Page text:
No Credit Card, No Credit History

Whether it’s a student loan or financing for furniture, you can have a credit score with no credit card.

I’ve always steered clear of credit cards after watching my parents struggle all my life. Up until now, that’s worked for me. But now I want to buy a house and I’m worried the lack of credit will mean I can’t get approved.Since I’ve never had a credit card, do I even have a credit score to assess? If not, what can I do?

Chantelle R.
Baton Rouge, LA

An expert answer from Consolidated Credit

Counting the ways to generate a credit score

As Education Director April Lewis-Parks explained in the video, it’s possible to have a credit score with no credit card. Any of the following actions or events would create a credit history that translates into your score:

  • You took out student loans to get through college, even federal student loans that didn’t require a credit check
  • If you’ve ever financed a car with an auto loan
  • Personal loans through a traditional bank also count
  • Financing furniture or electronic purchases on store credit
  • You received a court judgment that requires payments, such as alimony or child support
  • If you had any type of account – including service contracts for smartphones – go into collections

Basically any loan, civil court judgment or collection account creates a credit history. This is the basis of the information used to build your credit report. Then in turn, your credit score is calculated based on the information contained in that report.

Steps to take if you have limited credit history

You can have a report and a credit score with no credit card

It’s important to note that simply having a credit score isn’t a sign you can get approved. Bad credit can is just as hard to overcome as no credit. Either may present challenges on major financing approvals, like what you get when you apply for a mortgage.

With that in mind, if you only ever had one loan and had trouble with repayment, or you’ve had several service accounts slip into collections then your credit score may be problematic to future loan and credit approvals. What limited credit history you have to generate a score would be negative.

In this case – or even in the case that you’ve never had any credit at all and really have no credit score – you should take the following steps:

Step 1: Know where you stand

Go to annualcreditreport.com to download a free copy of your credit report. You will be able to get a copy of each report you have from TransUnion, Experian and Equifax. Those are the three main credit bureaus and they each maintain their own version of your credit profile.  This website allows you to download your reports entirely for free, no strings attached.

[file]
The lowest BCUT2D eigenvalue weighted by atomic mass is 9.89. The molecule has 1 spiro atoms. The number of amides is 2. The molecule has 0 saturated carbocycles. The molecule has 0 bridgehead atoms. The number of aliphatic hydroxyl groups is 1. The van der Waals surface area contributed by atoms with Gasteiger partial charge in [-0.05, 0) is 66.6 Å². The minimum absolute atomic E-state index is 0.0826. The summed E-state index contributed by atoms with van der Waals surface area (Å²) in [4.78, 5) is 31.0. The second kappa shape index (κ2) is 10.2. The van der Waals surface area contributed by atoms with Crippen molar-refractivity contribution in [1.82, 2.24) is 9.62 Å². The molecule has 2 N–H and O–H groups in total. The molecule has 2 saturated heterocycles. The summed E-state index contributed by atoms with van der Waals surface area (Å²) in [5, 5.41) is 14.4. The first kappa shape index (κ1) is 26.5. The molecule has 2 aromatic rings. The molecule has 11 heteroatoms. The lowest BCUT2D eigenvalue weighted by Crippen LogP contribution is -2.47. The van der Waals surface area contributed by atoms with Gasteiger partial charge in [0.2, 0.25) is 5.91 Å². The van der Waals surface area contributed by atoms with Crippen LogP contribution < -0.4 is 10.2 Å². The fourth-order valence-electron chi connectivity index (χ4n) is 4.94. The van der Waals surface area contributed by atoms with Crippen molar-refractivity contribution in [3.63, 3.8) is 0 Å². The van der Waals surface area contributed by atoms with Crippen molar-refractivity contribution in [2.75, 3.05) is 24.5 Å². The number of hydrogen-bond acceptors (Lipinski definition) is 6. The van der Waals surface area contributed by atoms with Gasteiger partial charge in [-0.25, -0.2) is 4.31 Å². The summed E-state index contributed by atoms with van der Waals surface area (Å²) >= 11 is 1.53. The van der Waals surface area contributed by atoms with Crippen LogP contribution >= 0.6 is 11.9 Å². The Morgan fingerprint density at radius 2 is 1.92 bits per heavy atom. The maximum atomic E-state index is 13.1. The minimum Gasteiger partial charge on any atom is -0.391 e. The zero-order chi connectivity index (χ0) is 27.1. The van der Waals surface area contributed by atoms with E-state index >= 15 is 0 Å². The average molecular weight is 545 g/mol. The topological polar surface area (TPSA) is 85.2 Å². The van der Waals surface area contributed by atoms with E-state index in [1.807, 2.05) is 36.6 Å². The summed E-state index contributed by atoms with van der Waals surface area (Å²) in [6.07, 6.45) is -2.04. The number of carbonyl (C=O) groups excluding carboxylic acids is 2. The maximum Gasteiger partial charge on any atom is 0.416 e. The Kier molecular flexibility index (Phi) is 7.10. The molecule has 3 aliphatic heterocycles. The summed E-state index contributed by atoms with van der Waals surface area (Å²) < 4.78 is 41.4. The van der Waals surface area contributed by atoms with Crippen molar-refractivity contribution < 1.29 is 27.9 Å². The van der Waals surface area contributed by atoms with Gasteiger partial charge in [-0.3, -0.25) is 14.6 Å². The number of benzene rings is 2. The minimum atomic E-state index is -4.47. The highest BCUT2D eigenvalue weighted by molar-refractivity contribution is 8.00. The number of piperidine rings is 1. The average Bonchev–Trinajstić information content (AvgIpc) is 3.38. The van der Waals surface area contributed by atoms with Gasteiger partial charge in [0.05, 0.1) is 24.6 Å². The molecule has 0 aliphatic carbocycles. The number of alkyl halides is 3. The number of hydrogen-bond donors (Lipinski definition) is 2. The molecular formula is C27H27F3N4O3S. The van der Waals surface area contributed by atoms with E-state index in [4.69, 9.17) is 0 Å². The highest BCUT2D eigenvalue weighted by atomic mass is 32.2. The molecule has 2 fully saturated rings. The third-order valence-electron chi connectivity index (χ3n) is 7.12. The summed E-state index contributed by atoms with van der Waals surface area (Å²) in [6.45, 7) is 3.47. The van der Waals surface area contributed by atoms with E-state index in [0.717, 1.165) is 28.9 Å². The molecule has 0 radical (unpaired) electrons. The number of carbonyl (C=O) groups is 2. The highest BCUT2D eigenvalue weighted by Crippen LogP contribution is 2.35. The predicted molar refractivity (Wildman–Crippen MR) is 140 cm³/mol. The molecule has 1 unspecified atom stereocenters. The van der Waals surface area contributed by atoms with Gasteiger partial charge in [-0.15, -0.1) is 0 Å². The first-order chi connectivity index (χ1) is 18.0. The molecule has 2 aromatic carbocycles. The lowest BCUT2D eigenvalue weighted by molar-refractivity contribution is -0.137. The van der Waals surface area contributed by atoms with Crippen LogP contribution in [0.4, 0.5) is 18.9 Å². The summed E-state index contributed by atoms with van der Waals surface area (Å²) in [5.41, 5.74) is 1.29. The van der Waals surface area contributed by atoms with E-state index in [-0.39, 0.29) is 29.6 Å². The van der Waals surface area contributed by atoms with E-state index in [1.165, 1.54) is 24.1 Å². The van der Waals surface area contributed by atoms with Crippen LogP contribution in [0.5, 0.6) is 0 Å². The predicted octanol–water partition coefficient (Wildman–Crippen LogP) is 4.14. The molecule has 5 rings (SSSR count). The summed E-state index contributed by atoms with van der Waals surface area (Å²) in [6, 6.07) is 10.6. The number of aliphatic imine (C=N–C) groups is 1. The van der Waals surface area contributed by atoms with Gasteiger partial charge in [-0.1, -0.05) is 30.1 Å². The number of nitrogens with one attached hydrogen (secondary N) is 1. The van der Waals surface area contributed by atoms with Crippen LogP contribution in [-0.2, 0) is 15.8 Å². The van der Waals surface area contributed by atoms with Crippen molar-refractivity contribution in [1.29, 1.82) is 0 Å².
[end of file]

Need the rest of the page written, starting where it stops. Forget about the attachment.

This allows you to check your credit to see where you stand. You may believe you have no credit score, when in fact you have generated a history at some point. So check the government-authorized report download website to make sure you really don’t have a report.

Step 2: Start small to build credit

Smaller financing will be easier to get approved for. This includes opening a secured credit card or applying for a small traditional loan. Both of these will give you a small credit line to repay, so you can build a positive credit history.

In most cases, a secured credit card will be the easiest to get approved for even with no credit history. You simply need a small cash deposit to open a credit line of equal value. If you deposit $200, then you have a credit line of $200. Just make sure you’re applying for a secure credit card and not a prepaid credit card. The first allows you to build credit; the second functions more like a debit card and doesn’t build credit history.

If you have an aversion to credit cards, try a small personal loan. Make sure to go for a traditional loan, where you apply and they review your credit. No credit check loans, such as payday loans, typically have high interest rates and finance charges. It’s expensive and in many cases, bad for your finances.

Step 3: Build your credit history for 6 months

Whichever type of credit you choose, pay it off responsibly for at least six months. Make sure to make all of your payments on time. If you have a secured credit card, try to pay off the balance in-full every month.

After roughly six months to a year, you should have enough credit history to qualify for other financing. If you want to apply for large-scale financing such as a mortgage, you may wish to consult with a credit counselor or housing counselor. These experts can help analyze your credit and make recommendations to help you get the approval you want.

Additional Resources

If you need help building credit, Consolidated Credit offers the following free resources: